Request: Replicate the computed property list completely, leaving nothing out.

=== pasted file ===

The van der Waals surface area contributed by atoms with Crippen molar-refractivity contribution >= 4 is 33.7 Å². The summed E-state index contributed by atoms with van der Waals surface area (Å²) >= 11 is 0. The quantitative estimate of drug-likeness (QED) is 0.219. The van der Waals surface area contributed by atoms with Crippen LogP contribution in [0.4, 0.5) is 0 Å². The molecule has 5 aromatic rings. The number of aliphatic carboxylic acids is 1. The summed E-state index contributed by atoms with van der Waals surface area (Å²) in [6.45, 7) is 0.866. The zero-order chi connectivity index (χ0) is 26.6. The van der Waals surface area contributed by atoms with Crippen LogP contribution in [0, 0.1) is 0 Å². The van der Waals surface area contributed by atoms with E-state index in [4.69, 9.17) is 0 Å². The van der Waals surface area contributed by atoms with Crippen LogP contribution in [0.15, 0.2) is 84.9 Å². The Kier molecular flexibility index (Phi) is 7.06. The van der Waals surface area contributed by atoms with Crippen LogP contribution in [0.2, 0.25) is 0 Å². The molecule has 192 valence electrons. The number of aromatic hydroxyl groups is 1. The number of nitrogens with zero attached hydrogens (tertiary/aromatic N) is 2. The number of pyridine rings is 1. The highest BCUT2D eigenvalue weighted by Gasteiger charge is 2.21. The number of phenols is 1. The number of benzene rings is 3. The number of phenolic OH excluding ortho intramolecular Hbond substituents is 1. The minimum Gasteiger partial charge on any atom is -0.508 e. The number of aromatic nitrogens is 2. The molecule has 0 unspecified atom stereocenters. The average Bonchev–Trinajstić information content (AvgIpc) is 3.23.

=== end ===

The van der Waals surface area contributed by atoms with Crippen molar-refractivity contribution >= 4 is 33.7 Å². The summed E-state index contributed by atoms with van der Waals surface area (Å²) >= 11 is 0. The quantitative estimate of drug-likeness (QED) is 0.219. The van der Waals surface area contributed by atoms with Crippen LogP contribution in [0.4, 0.5) is 0 Å². The molecule has 5 aromatic rings. The number of aliphatic carboxylic acids is 1. The summed E-state index contributed by atoms with van der Waals surface area (Å²) in [6.45, 7) is 0.866. The zero-order chi connectivity index (χ0) is 26.6. The van der Waals surface area contributed by atoms with Crippen LogP contribution in [0, 0.1) is 0 Å². The van der Waals surface area contributed by atoms with E-state index in [4.69, 9.17) is 0 Å². The van der Waals surface area contributed by atoms with Crippen LogP contribution in [0.15, 0.2) is 84.9 Å². The Kier molecular flexibility index (Phi) is 7.06. The van der Waals surface area contributed by atoms with Crippen LogP contribution in [0.2, 0.25) is 0 Å². The molecule has 192 valence electrons. The number of aromatic hydroxyl groups is 1. The number of nitrogens with zero attached hydrogens (tertiary/aromatic N) is 2. The number of pyridine rings is 1. The highest BCUT2D eigenvalue weighted by Gasteiger charge is 2.21. The number of phenols is 1. The number of benzene rings is 3. The number of phenolic OH excluding ortho intramolecular Hbond substituents is 1. The minimum Gasteiger partial charge on any atom is -0.508 e. The number of aromatic nitrogens is 2. The molecule has 0 unspecified atom stereocenters. The average Bonchev–Trinajstić information content (AvgIpc) is 3.23.